Why Redskins should franchise tag Kirk Cousins
The Washington Redskins are staring at a big-time decision when it comes to Kirk Cousins this offseason.
The franchise was roundly criticized when they drafted Cousins in the fourth round, having already taken RGIII with the second pick of the 2012 draft, and traded a boat-load of compensation to make that pick happen. As it turns out, it’s just as well they did, because RGIII is all but done in the capitol, and they need a new franchise quarterback. Unfortunately, the Redskins waited so long to see what they had in Cousins as a full-time starter that they are now left with the unenviable task of deciding if he is worth big-time money, without being sure if he’ll ever justify it.
Cousins had started just nine games before this season, so though it isn’t his rookie season, we are essentially seeing the first real play of his at the NFL level. Even after starting all year, he still has fewer career starts than RGIII.
He ended the 2015 season 16th in PFF’s QB rankings, with an overall grade 75.6. That means that—by the skin of his teeth—he finished ranked in the top half of all starting QBs in the league. In most positions, this would be pretty good for a first-year starter, but the issue with quarterback is that at any given time, there are only 10-12 players that teams are genuinely happy with as starters, safe in the knowledge that they can take them as far as they need to go. Even of that list, guys like Matt Ryan take no end of criticism for simply not being Aaron Rodgers or Tom Brady.
Though there has been a promising influx of young talent at the position over the last couple of seasons, teams are still facing a quarterback-starved league, and a situation where if you have a guy you’re even halfway happy with, you need to commit big money to him.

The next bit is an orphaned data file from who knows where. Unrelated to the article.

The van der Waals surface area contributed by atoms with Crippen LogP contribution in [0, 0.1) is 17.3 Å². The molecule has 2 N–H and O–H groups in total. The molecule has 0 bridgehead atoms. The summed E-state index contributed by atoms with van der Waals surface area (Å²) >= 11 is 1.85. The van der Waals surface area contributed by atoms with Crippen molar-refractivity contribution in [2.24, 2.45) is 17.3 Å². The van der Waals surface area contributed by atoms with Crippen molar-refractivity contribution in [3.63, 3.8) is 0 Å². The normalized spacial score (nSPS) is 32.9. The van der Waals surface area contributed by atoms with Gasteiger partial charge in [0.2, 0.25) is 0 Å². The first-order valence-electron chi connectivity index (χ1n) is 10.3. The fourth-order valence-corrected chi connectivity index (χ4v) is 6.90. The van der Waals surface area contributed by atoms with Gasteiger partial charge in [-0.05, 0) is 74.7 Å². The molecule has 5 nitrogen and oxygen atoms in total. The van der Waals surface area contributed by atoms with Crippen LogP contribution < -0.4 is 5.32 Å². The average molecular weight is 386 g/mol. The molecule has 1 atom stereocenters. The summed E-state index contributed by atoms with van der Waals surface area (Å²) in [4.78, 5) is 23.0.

Jay Cutler has a $126.7 million contract. Colin Kaepernick has a $114 million deal (albeit one that can be cut loose at pretty short notice, with little harm to the team’s cap situation). Alex Smith signed a five-year, $76 million contract.
The market dictates that quarterbacks cash in with huge money, and Kirk Cousins is next in line to be paid.
Washington is in a similar boat as a few previous teams, staring down the barrel of a contract with this many zeros attached to it, yet no real idea of where the player’s ceiling and floor actually lie.
This season, Cousins was broadly impressive, but still massively inconsistent. Using PFF grades as an example, we can see he graded in the green (above +1.0) five times, and in the red (below +1.0) five times.
His two worst games were at least as bad as anything good he did on the other side. The same story shows up looking at other numbers across his season.
His completion percentage fluctuated from a low of 55.0 to a high of 85.2 percent game to game. He had 10 games where he did not throw an interception, but four where he threw two. He actually had more games in which he threw multiple picks than just one.
Fundamentally, Cousins looked like an inexperienced, talented young quarterback. His passing profile fits that template, right down to his performance in the face of pressure. Cousins had a passer rating of 114.7 when he was kept clean this season, throwing 23 touchdowns to just four picks, and completing 76.8 percent of his passes. These are fantastic numbers, and good even by “not under pressure” standards, but the issue is what happened when the heat was applied—his numbers tumbled, with a 53.9 completion percentage, seven scores to seven picks, and a passer rating of only 72.3. This isn’t unusual—as I said before, it is the standard template for all young passers—but it represents a big unknown to his future development.
The best quarterbacks pick up their play against pressure, but some never improve in that area. His play against the blitz, something which can mitigate those pressure stats, was hit or miss. His numbers against the blitz look relatively healthy, but his PFF grade does not. These are big indicators of a quarterback’s potential success, and with Cousins, they remain a muddy roadmap.
The league has recent precedent in signing these types of quarterbacks to big-money/team-friendly contracts. Kaepernick is a great example. His headline dollar-figure is huge, but the deal is structured in such a way as the team can easily walk away at any point with very little downside. As long as Kaepernick is/was worth starting, he was worth paying. Andy Dalton signed a deal that has some of the same flavor.
What the Redskins may need to do is use the franchise tag on Cousins, tying him down to a one-year, guaranteed figure somewhere in the region of $18.5 million, but giving both parties the chance to work out the structure of any long-term deal.
Cousins has certainly shown plenty of upside, and when you look at what is around him in Washington, there is no doubt his supporting cast could be upgraded to try and improve his environmental factors; however, committing $100 million to him would be a total projection and desperate gamble, unless it is structured in such a way as to give the team plenty of outs.